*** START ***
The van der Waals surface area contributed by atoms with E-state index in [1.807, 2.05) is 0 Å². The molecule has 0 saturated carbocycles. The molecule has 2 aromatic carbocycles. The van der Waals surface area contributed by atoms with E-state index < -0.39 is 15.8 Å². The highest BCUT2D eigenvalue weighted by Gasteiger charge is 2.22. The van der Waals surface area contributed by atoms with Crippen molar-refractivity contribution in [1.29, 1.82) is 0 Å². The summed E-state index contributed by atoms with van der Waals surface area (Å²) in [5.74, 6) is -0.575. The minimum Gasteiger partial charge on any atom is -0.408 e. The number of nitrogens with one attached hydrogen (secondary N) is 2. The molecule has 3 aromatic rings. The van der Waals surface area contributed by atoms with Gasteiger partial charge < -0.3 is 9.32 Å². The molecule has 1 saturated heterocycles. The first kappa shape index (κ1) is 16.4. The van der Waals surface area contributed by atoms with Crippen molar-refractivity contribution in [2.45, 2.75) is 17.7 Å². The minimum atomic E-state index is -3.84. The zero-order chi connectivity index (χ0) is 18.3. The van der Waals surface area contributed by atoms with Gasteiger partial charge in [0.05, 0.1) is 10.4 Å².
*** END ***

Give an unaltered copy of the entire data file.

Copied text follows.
The van der Waals surface area contributed by atoms with E-state index in [1.807, 2.05) is 0 Å². The molecule has 0 saturated carbocycles. The molecule has 2 aromatic carbocycles. The van der Waals surface area contributed by atoms with E-state index < -0.39 is 15.8 Å². The highest BCUT2D eigenvalue weighted by Gasteiger charge is 2.22. The van der Waals surface area contributed by atoms with Crippen molar-refractivity contribution in [1.29, 1.82) is 0 Å². The summed E-state index contributed by atoms with van der Waals surface area (Å²) in [5.74, 6) is -0.575. The minimum Gasteiger partial charge on any atom is -0.408 e. The number of nitrogens with one attached hydrogen (secondary N) is 2. The molecule has 3 aromatic rings. The van der Waals surface area contributed by atoms with Gasteiger partial charge < -0.3 is 9.32 Å². The molecule has 1 saturated heterocycles. The first kappa shape index (κ1) is 16.4. The van der Waals surface area contributed by atoms with Crippen molar-refractivity contribution in [2.45, 2.75) is 17.7 Å². The minimum atomic E-state index is -3.84. The zero-order chi connectivity index (χ0) is 18.3. The van der Waals surface area contributed by atoms with Gasteiger partial charge in [0.05, 0.1) is 10.4 Å².